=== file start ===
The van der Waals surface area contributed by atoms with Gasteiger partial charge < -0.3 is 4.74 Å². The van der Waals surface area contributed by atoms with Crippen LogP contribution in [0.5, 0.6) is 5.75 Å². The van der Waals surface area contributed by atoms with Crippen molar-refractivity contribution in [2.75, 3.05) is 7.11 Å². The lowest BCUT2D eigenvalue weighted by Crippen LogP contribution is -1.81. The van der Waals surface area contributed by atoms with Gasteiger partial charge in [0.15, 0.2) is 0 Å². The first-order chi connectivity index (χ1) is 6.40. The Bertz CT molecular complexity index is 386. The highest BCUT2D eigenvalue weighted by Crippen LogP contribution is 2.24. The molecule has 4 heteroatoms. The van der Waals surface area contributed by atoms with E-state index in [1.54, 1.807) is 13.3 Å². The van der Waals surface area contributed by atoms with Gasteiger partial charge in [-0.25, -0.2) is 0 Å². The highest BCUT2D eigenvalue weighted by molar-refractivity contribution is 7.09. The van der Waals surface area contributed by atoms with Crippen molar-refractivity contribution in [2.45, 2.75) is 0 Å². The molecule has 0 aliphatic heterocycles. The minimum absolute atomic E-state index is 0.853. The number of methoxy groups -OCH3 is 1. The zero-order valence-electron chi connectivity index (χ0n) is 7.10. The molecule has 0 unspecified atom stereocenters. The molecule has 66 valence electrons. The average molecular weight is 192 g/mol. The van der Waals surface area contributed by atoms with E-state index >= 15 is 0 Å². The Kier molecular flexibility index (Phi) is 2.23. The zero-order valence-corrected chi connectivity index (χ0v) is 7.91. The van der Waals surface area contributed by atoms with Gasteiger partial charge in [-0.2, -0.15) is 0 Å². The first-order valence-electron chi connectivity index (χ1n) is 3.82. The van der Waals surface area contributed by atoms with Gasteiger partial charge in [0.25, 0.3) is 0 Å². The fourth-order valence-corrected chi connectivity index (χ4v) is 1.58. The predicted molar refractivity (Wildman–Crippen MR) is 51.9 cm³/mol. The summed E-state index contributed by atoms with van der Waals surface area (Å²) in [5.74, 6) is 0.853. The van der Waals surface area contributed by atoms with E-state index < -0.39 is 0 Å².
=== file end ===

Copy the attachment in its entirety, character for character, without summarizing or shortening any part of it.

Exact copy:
The van der Waals surface area contributed by atoms with Gasteiger partial charge < -0.3 is 4.74 Å². The van der Waals surface area contributed by atoms with Crippen LogP contribution in [0.5, 0.6) is 5.75 Å². The van der Waals surface area contributed by atoms with Crippen molar-refractivity contribution in [2.75, 3.05) is 7.11 Å². The lowest BCUT2D eigenvalue weighted by Crippen LogP contribution is -1.81. The van der Waals surface area contributed by atoms with Gasteiger partial charge in [0.15, 0.2) is 0 Å². The first-order chi connectivity index (χ1) is 6.40. The Bertz CT molecular complexity index is 386. The highest BCUT2D eigenvalue weighted by Crippen LogP contribution is 2.24. The molecule has 4 heteroatoms. The van der Waals surface area contributed by atoms with E-state index in [1.54, 1.807) is 13.3 Å². The van der Waals surface area contributed by atoms with Gasteiger partial charge in [-0.25, -0.2) is 0 Å². The highest BCUT2D eigenvalue weighted by molar-refractivity contribution is 7.09. The van der Waals surface area contributed by atoms with Crippen molar-refractivity contribution in [2.45, 2.75) is 0 Å². The molecule has 0 aliphatic heterocycles. The minimum absolute atomic E-state index is 0.853. The number of methoxy groups -OCH3 is 1. The zero-order valence-electron chi connectivity index (χ0n) is 7.10. The molecule has 0 unspecified atom stereocenters. The molecule has 66 valence electrons. The average molecular weight is 192 g/mol. The van der Waals surface area contributed by atoms with E-state index >= 15 is 0 Å². The Kier molecular flexibility index (Phi) is 2.23. The zero-order valence-corrected chi connectivity index (χ0v) is 7.91. The van der Waals surface area contributed by atoms with Gasteiger partial charge in [-0.2, -0.15) is 0 Å². The first-order valence-electron chi connectivity index (χ1n) is 3.82. The van der Waals surface area contributed by atoms with Gasteiger partial charge in [0.25, 0.3) is 0 Å². The fourth-order valence-corrected chi connectivity index (χ4v) is 1.58. The predicted molar refractivity (Wildman–Crippen MR) is 51.9 cm³/mol. The summed E-state index contributed by atoms with van der Waals surface area (Å²) in [5.74, 6) is 0.853. The van der Waals surface area contributed by atoms with E-state index < -0.39 is 0 Å².